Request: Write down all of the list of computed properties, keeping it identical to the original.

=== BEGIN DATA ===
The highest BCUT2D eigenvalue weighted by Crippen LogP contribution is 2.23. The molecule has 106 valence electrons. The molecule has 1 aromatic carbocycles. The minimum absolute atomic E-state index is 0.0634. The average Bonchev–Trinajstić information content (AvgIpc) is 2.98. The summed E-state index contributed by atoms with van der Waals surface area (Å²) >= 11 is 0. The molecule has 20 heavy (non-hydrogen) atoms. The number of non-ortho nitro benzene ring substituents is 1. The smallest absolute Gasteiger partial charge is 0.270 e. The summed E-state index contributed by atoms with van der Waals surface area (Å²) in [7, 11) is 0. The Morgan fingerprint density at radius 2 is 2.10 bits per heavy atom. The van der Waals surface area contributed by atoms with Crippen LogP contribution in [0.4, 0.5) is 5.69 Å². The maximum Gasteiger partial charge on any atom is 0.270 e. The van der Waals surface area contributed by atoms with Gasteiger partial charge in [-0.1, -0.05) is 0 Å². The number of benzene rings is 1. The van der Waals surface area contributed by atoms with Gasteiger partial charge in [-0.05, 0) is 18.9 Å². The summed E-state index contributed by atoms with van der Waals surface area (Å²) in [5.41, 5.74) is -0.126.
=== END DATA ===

The highest BCUT2D eigenvalue weighted by Crippen LogP contribution is 2.23. The molecule has 106 valence electrons. The molecule has 1 aromatic carbocycles. The minimum absolute atomic E-state index is 0.0634. The average Bonchev–Trinajstić information content (AvgIpc) is 2.98. The summed E-state index contributed by atoms with van der Waals surface area (Å²) >= 11 is 0. The molecule has 20 heavy (non-hydrogen) atoms. The number of non-ortho nitro benzene ring substituents is 1. The smallest absolute Gasteiger partial charge is 0.270 e. The summed E-state index contributed by atoms with van der Waals surface area (Å²) in [7, 11) is 0. The Morgan fingerprint density at radius 2 is 2.10 bits per heavy atom. The van der Waals surface area contributed by atoms with Crippen LogP contribution in [0.4, 0.5) is 5.69 Å². The maximum Gasteiger partial charge on any atom is 0.270 e. The van der Waals surface area contributed by atoms with Gasteiger partial charge in [-0.1, -0.05) is 0 Å². The number of benzene rings is 1. The van der Waals surface area contributed by atoms with Gasteiger partial charge in [-0.05, 0) is 18.9 Å². The summed E-state index contributed by atoms with van der Waals surface area (Å²) in [5.41, 5.74) is -0.126.